The UN has not weighed in on Syria because many other nations do not believe sides should be taken a civil war. As a result, pro-war arguments have shifted to international law and human rights. In Armchair Mutineer’s view, pointing toward international law or human rights protection are spurious arguments, masking the true motivations for military action. There has been no shortage of monstrous war crimes committed during civil wars in the past ten years. If upholding international law was truly important, then why did so many western countries sit on the sidelines during the civil wars in Uganda, Somalia and Darfur? Armchair Mutineer argues that those that support attacking Syria have world views clouded by ideology, each offering disparate justifications for war. There are religious zealots who are either fanatical Israel supporters or simply anti-Islam, who jump at any opportunity to take down a Muslim army. There are neocons who want to maintain a US military empire at all costs, seeing this as another opportunity to show US muscle, keeping the Russians and Chinese in check. Finally, there are the statists who see the conflict in terms of preserving status quo: keep the Executive branch powerful relative to Congress, support Israel, work with old guard NATO allies, and send indirect messages to the likes of North Korea and Iran. These arguments are at best feeble and remind Armchair Mutineer of the kind of conservative groupthink that brought Europe into the First World War. Even credible newspapers with respectful editorial boards seemed to have bended themselves into complex justifications for military action, for example, see this horrible op-ed from The Economist.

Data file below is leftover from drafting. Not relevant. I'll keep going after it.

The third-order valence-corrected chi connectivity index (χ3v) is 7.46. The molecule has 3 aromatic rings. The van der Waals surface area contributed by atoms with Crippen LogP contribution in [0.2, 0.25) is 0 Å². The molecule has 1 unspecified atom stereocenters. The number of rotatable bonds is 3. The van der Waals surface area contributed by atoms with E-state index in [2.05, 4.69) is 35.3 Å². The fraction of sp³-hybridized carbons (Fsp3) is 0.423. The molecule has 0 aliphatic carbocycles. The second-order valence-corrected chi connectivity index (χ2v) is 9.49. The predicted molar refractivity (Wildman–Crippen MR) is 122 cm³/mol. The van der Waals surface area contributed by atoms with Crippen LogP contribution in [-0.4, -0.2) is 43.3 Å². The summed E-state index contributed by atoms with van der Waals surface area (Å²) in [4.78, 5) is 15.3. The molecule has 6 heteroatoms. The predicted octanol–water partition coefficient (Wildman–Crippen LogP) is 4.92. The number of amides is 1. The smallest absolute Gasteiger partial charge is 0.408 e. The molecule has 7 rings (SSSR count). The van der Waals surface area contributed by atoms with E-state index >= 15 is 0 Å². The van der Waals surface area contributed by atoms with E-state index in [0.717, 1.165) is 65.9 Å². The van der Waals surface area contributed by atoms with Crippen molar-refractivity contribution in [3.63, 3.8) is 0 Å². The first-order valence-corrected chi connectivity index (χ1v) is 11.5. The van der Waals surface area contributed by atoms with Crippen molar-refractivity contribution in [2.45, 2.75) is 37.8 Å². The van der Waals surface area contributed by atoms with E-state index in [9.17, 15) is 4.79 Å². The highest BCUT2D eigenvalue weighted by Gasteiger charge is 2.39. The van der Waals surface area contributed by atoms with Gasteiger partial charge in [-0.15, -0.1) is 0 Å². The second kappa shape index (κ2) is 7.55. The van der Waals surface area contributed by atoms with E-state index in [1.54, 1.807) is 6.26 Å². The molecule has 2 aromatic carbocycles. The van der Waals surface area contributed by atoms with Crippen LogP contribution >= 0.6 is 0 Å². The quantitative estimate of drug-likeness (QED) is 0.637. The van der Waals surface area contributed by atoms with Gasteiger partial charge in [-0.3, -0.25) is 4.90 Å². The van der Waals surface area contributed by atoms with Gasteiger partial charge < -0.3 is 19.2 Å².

The dialogue around Syria is incredibly bizarre. The Pentagon has cautioned against military action, and the political class debate how to make such a strike on Assad without tipping the balance in the civil war to the rebels. If Assad’s leadership is targeted, it seems clear that a successful strike will tip the balance in the civil war. If Assad’s regime is overthrown and a Taliban-like regime emerges in Syria, both al Qaeda friendly and vehemently anti-Israel, this so-called measured response will go down in history as another huge miscalculation by the US, similar to the 1953 Iranian coup d’état and the 1963 South Vietnamese coup: actions thought to further US and allied interests, only to cause more war and chaos in the future. Stranger still, the Tea Party Republicans, so demonized by the left, have had a louder voice than far left peaceniks in calling for Congressional approval of any military action.